Gale, Stanley D. Re: velation: Seeing Jesus, Seeing Self, Standing Firm. Reformation Heritage Books, 2021. 152 pp.
Ailbe columnist and Board Member Stan Gale has written what may be described as the definitive hermeneutical key for understanding the book of Revelation. This is a book about Jesus – His sovereignty, lovingkindness, and care for His Church. It’s also a book about discipleship – what Jesus calls us to focus on and do as we await His return in glory. Dr. Gale writes,
“One of the purposes of Revelation is to show us Jesus. The brushstrokes of these seven letters are spread on the canvas of the book as a whole to help us understand His glory as of the only begotten of the Father, full of grace and truth. This display is to fill our eyes with awe, to hold our attention, to bolster our faith, to stir our longing, and to embolden our spirit.”
Dr. Gale’s pastoral examination of Jesus’ letters to the seven churches focuses on how Jesus reveals Himself (portrait), what the churches need to address (practice), and what Jesus holds out to them who hear and obey His words (promise). Each letter boils down to a single disciple-ship concept per church: love, suffering, repentance, faith, abiding, humility, and wisdom. Throughout these summary studies of the seven churches, Stan takes us back and forth through the rest of Revelation (the title tells us that this is a book about [Re:] things veiled and unseen [Velation]) and many other parts of Scripture, to show us how the letters to the churches are intended to prepare them and us for what’s to come in the course of history.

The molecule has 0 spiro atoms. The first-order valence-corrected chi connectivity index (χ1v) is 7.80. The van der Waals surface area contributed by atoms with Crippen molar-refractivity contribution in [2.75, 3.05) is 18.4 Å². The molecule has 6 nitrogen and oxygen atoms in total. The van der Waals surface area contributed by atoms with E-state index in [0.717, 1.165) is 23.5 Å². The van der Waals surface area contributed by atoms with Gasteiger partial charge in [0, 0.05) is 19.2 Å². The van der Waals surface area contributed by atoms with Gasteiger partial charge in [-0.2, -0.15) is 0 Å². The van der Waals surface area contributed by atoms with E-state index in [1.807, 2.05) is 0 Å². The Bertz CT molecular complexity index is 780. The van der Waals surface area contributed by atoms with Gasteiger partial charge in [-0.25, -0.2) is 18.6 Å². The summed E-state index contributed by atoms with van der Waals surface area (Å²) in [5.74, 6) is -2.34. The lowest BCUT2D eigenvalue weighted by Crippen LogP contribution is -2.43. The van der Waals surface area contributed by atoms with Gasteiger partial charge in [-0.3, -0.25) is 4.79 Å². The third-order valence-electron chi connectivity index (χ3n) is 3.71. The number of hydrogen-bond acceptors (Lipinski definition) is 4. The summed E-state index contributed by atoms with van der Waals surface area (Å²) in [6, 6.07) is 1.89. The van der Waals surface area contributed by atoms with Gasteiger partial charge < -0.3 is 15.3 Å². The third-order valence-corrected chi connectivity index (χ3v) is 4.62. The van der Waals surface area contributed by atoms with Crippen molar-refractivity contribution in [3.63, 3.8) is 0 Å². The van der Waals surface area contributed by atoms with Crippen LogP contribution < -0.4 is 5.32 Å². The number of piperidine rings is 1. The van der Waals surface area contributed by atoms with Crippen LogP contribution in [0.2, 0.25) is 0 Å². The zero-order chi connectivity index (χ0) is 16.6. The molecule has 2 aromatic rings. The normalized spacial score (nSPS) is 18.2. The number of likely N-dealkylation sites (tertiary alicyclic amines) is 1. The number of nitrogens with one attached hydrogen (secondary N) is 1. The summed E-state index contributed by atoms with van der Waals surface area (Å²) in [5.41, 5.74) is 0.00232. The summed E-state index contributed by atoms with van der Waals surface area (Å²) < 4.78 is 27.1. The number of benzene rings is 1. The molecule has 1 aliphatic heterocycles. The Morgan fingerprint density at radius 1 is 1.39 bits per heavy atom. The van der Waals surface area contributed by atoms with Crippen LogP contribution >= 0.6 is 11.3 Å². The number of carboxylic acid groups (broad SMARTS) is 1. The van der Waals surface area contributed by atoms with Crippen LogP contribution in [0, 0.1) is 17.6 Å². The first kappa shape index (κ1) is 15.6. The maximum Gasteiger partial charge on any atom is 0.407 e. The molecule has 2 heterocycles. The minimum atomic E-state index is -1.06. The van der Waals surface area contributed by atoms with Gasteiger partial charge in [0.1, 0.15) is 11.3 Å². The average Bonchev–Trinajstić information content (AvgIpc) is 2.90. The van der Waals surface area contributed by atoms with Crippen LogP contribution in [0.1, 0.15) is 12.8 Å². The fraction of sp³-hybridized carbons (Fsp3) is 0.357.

By far the most thrilling – and I think, most important – chapter is that which deals with the “eighth church” in the book of Revelation – the city to come. Here Stan Gale paints with a broad brush to excite us with hope for the coming new heavens and new earth. He shows us that “Redemption involves more than people and more than our salvation. It involves a new created order.” What a great and glorious view of our great salvation is summarized here!
The book includes a study guide for personal or group use, and I highly recommend using it as you read through the book. It will lead you to reflect on the fact that these letters to the churches are intended for our discipleship, that we might grow in grace and love for Jesus, that we might be strengthened with might by His inward working in our lives, and that we might live for Him each day with confidence, courage, and hope.
I said this book provides a hermeneutical key to the book of Revelation. Here is no speculation, just honest exposition of the plan and difficult text of the Apocalypse. But this book also serves as a hermeneutical key to understanding all of Scripture and to living the Kingdom life to which Jesus has called us. Let the exegetical approach and themes presented in Re: Velation guide all your study of God’s Word, and you won’t go wrong.
Throughout, Stan Gale’s pastoral and winsome writing style shines through (who would think of comparing a team jersey to the white linen robes of the saints?). This is a book to go back to every year or so, just to make sure you’re still on the right bearings in your reading of Scripture and your walk with and work for the Lord.
T. M. Moore is is principal of The Fellowship of Ailbe, a spiritual fellowship in the Celtic Christian tradition, and dean of the Centurions Program. He serves as Content Manager for The Chuck Colson Center for Christian Worldview and as General Editor for The Worldview Church.
Re: velation by Stanley D. Gale
"All's Well That Ends Well" by Leland and Philip Ryken
Revelation: The Sovereign Reign of the Exalted Christ, with Philip Ryken, Derek Thomas, Joel Beeke, Richard Phillips, and Cornelis Venema.
Revelation (Reformed Expository Commentary) by Richard Phillips
Seven Churches, Four Horsemen, One Lord by James Boice
This review was originally published by The Fellowship of Ailbe. Used with permission.